Some “glide” down more sharply, getting to a low stock allocation at their target year, and then stay at that level through your retirement.
Others, glide less steeply down, but then continue gliding down more slowly as you go through retirement.
Note that some target-date funds invest in index funds, lowering the underlying fees and staying close to the overall market’s return, while others invest in active funds, that have higher fees and may under- or over-perform the market indexes.
If you’re somewhat confident you can figure out the allocation you want, and how that should change as you get closer to retirement (and then live through retirement), but don’t think you can pick winning actively managed mutual funds (or ETFs), Warren Buffet has some advice for you:
“A low-cost index fund is the most sensible equity investment for the great majority of investors. My mentor, Ben Graham, took this position many years ago, and everything I have seen since convinces me of its truth.”
If you’re fairly confident you can benefit from active management, but don’t want to do the picking yourself, there are low-cost so-called robo-advisors that can offer somewhat personalized investing advice without having to pay thousands of dollars or 1% or more of your assets annually. In fact, the industry average management fee is about 0.25%.
Robo-advisors ask you a few simple questions.
Based on your answers, they determine what investment mix, including individual ETFs, stocks, and bonds, match your goal (retirement) and your risk tolerance. Then, they rebalance your portfolio over time and try to optimize to lower your tax liability.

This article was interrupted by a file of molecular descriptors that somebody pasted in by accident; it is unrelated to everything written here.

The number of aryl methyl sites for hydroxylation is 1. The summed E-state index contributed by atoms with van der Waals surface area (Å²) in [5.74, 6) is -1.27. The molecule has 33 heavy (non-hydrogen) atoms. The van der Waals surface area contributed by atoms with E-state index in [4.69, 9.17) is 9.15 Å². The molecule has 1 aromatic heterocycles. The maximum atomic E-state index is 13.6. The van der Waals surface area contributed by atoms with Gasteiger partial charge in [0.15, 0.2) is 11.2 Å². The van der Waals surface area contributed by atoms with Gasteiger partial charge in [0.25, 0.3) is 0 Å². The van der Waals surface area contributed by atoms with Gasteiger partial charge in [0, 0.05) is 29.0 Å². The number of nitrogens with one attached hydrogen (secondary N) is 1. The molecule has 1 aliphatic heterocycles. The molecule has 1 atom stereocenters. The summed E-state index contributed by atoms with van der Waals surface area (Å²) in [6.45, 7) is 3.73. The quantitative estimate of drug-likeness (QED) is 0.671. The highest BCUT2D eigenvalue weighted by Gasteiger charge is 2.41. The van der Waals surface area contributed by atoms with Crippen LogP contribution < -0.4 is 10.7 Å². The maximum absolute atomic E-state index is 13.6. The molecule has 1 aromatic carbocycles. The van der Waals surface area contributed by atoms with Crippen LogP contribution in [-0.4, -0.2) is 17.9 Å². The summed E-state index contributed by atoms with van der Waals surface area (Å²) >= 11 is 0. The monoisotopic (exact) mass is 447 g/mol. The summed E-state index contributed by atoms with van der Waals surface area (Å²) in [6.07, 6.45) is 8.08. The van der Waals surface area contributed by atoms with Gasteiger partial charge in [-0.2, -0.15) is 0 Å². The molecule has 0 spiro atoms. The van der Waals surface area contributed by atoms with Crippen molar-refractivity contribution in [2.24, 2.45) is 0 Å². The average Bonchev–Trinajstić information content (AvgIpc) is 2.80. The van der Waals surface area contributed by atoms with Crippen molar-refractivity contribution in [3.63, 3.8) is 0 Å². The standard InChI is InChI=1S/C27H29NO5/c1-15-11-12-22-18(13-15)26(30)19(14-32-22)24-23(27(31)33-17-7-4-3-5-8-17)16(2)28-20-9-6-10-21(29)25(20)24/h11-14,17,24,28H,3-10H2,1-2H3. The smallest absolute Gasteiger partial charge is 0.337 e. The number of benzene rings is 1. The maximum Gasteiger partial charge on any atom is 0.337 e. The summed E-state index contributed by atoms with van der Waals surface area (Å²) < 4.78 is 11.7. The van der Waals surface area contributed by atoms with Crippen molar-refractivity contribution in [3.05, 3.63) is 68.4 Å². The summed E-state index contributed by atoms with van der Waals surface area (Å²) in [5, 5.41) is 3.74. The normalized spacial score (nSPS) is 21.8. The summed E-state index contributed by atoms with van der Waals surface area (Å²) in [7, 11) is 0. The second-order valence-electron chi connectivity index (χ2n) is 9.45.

If you’re very confident in your ability to pick winning funds, you can do exactly that, as I do. In this situation, you avoid paying any advisory fees, but still pay management fees for any ETFs and/or mutual funds you pick.
If you’re extremely (over?) confident, you may even try picking individual stocks. However, remember that every stock transaction has a buyer and a seller, and it’s quite possible you’re buying from or selling to a professional money manager with years or decades of industry experience and likely a deep bench of analysts.
Are you confident you’ll reliably make better investing decisions than she will?
Step 5: Leave it alone!
An interesting study by Fidelity came out a while back, looking at who among their investors did best.
Can you guess?
It was those investors who had forgotten they had a Fidelity account!
As a result, they didn’t try to move in and out of the market, didn’t borrow from their 401(k) plans, and didn’t sell (paying extra taxes and penalties).
Your retirement investment’s best friend is time in the market!
The Bottom Line
Investing for retirement now is crucial for your future self’s wellbeing. The above gives you the 5 critical, yet simple steps to do exactly that.
Whether you’re a complete investing novice, a middling-fair investor, or can beat the pants off the pros, the above will help you chart your path to success.
This article is intended for informational purposes only, and should not be considered financial, investment, business, or legal advice. You should consult a relevant professional before making any major decisions.